arrived daily in camp. Here fascines were being
manufactured in large quantities, and the old guns,
which were unserviceable, were repaired and rendered
efficient. But a change had come over the views of
the Eajah, and he became alarmed at the perseverance
evinced by the British commander in the proposed
prosecution of the siege, as well as disgusted with
the exactions of Holkar and Ameer Khan, from
whom he had no longer anything to hope. He felt
also the loss of his territories and revenues, and,
impressed with these considerations, availed himself
of the intelligence of General Lake's advancement to
the peerage, notification of which had just been
received from England, to open up negociations with

* Life of Ameer Khan.



7 8 Life of Sir George Pollock.

a view to the establishment of peace. Runjeet
Singh accordingly sent a letter congratulating the
new peer, and offering to proceed in person to the
British camp. In consequence of this overture, the
"vakeels" of the Eajah were received on the 10th
March, and negociations for a treaty immediately
commenced.

On the return of General Smith with the cavalry,
Lord Lake, who had not abated one jot of his accus-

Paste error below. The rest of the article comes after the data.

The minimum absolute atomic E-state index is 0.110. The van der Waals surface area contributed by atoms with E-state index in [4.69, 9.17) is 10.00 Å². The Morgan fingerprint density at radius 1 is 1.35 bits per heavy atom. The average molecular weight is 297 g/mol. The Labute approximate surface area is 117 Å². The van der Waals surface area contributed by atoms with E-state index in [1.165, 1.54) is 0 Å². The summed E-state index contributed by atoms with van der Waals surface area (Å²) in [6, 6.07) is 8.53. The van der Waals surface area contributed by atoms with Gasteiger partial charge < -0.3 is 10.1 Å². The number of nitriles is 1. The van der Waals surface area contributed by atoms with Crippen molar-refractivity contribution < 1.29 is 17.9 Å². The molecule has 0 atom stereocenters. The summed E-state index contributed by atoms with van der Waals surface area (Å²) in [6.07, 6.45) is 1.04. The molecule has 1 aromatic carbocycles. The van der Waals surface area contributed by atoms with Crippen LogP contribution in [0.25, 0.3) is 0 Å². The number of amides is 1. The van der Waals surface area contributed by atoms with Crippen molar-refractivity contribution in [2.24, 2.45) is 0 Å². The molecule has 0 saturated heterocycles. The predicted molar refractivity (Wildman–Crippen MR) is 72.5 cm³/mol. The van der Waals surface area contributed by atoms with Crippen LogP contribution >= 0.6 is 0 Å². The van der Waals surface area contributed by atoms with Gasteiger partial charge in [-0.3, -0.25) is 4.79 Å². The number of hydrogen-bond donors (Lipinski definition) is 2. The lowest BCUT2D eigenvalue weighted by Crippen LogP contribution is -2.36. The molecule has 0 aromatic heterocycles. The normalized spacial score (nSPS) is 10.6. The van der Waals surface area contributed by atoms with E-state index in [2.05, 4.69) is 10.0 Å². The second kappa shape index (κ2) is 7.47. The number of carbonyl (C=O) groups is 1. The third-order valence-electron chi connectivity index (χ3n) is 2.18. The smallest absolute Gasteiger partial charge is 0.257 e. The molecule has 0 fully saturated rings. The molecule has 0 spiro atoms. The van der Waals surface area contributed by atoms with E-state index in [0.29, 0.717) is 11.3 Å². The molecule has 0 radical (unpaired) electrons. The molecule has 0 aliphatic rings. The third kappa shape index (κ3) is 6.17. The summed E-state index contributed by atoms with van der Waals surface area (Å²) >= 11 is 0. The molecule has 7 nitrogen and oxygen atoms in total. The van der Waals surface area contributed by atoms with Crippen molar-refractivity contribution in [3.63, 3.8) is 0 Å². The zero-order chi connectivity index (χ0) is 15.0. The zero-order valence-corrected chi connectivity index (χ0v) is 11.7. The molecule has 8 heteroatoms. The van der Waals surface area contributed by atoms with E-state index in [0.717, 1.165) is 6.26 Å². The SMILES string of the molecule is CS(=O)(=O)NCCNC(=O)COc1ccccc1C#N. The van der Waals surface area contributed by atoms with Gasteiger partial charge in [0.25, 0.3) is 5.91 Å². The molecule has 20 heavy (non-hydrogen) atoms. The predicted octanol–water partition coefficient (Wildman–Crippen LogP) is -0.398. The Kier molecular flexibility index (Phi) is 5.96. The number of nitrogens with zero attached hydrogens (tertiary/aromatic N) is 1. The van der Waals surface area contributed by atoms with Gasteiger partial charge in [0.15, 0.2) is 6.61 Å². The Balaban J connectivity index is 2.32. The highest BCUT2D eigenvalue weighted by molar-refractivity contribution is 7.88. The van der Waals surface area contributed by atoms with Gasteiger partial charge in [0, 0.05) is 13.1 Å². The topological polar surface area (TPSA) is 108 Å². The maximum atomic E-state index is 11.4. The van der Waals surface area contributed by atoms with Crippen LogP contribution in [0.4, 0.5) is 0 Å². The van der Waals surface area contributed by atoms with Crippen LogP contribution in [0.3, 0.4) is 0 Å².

tomed energy, marched out of camp on the 29th
March, with the view of beating up the quarters of
Holkar, who, with his remaining force, lay about
eight miles to the westward of Bhurtpore. Holkar,
however, managed to give his Excellency the slip,
and removed to a considerable distance south-west of
the city, where he doubtless thought himself very
secure.

On the 2nd of April, the experiment of a surprise
was renewed by the British General, and with com-
plete success. The cavalry and horse artillery came
up with the enemy at daybreak, before they had
time to mount their horses, and utterly routed
Holkar' s whole army, 1,000 of whom were left dead
on the field of battle ; while the Mahratta chieftain,
who so shortly before boasted of his power, and of
his intention to drive the Feringhees into the sea,
was himself forced to fly across the Chumbul with
the remnant of his army, once numbering 90,000
warriors.

On the 8th April, the British force once more



Life of Sir George Pollock. 79

changed ground, marching round and taking up its
encampment nearly in the same place it formerly
occupied south-east of the town. The Eajah of
Bhurtpore, dreading the renewal of hostilities,
hastened to conclude the treaty, and on the 10th, the
preliminaries were signed. On the following day,
his third son arrived in camp as a hostage for
arranging the definitive terms, and was received by
Colonel Lake, the son of the Commander-in-Chief,
who went out to conduct him to head-quarters, where
two tents were pitched for his accommodation. The
prince, who is described as about twenty-five years of
age, was clothed in a plain white dress, and attended
by a small suite. There being few difficulties to
surmount, the treaty was soon provisionally executed;
and a few days after the arrival in camp of the son
of Eunjeet Singh, a duly qualified officer proceeded
with the treaty to Bhurtpore, where it received its-